While South African government officials crow about their success in meeting the Millennium Development Goal of universal access to primary education, more than a half million disabled children are shut out and receive no education, according to a Human Rights Watch report.
“The current system is ad hoc and expensive, and isolates children with disabilities from other learners,” said Elin Martínez, children’s rights researcher at Human Rights Watch, and author of Complicit in Exclusion: South Africa’s Failure to Guarantee Inclusive Education for Children with Disabilities. “As a result, the government is failing hundreds of thousands of children with disabilities, violating its own policies and laws.”
Among the findings: schools flat-out reject certain disabilities; schools say they can’t accommodate disabilities; schools charge higher fees to accommodate disabilities; students are abused; and overall education is poor. As a result, children can’t access vital skills that would help them find education and jobs as they get older.
Martìnez and her team interviewed 135 people across five of South Africa’s nine provinces. A woman named Thandi, from Kwa-Ngwanase, told interviewers that her 8-year-old son Qinisela is not in school because the local school cannot accommodate him. Her story is similar to others in the report – schools will not take children with Down syndrome because of behavioral issues.
“We tried to put him in a [mainstream]school but they said they couldn’t put him in that school because he has disabilities. The school said that he was naughty,” Thandi said in the report. “Because of Down syndrome he isn’t like other children so they [said they]can’t teach him. At the therapy they promised to phone if there’s a space in a special school. I’ve been waiting since last year.”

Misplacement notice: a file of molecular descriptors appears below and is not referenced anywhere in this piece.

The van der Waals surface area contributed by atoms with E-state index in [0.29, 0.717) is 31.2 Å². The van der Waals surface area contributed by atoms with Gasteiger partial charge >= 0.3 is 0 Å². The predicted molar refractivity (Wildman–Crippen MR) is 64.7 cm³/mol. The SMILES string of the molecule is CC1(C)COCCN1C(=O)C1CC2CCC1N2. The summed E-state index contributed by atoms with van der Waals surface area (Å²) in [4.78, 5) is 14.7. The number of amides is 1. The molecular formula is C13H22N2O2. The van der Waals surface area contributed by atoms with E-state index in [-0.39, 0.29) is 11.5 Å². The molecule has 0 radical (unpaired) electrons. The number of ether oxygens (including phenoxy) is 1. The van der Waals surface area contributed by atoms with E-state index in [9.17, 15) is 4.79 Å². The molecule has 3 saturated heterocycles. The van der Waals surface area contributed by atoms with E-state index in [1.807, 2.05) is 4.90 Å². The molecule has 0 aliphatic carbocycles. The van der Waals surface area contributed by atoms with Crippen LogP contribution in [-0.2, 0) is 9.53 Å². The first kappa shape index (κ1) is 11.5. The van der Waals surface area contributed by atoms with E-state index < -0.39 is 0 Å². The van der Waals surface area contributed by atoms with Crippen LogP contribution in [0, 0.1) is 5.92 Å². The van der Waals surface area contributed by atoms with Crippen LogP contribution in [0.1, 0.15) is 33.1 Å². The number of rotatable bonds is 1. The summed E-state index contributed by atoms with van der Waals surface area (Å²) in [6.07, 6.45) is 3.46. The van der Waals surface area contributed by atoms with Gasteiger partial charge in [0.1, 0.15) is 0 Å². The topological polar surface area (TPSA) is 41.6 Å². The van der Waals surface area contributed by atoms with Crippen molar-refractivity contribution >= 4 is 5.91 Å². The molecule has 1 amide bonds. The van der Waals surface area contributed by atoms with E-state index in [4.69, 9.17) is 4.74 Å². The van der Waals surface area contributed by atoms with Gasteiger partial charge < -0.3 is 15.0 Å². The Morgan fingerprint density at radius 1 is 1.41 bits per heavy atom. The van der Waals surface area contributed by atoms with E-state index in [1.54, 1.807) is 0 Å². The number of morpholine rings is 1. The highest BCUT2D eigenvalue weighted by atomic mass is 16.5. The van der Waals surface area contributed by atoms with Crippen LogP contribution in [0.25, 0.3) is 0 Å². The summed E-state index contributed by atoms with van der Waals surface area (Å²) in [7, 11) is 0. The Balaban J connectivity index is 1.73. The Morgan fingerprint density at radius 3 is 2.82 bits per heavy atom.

These findings fly in the face of legislation that enshrined universal access to primary education that passed shortly after the end of apartheid.The 2001 Education White Paper 6 sought complete inclusion in 20 years. Its goal included 280,000 children with disabilities.
Human Rights Watch argues that the good policy did not translate into meaningful action, and that the government, while claiming success, is failing half a million children.
“At around 99 percent, we have universal primary education, gender equity and universal access to schooling, including going out of our way to solicit development programs,” said South Africa’s Education Minister Angie Motshekga, in a May speech.
Estimates from Human Rights Watch show that the problem worsened in the past 15 years or the government grossly underestimated the size of the problem. Urgent action is needed, according to the report, to ensure that children like Sandile, a 10-year-old boy who is deaf and has partial sight, are in school.
“The South African government needs to admit that it is not providing quality education to all of its children – in fact, no schooling at all to many who have disabilities,” said Martìnez. “The job is not done until all children count just the same in the education system.”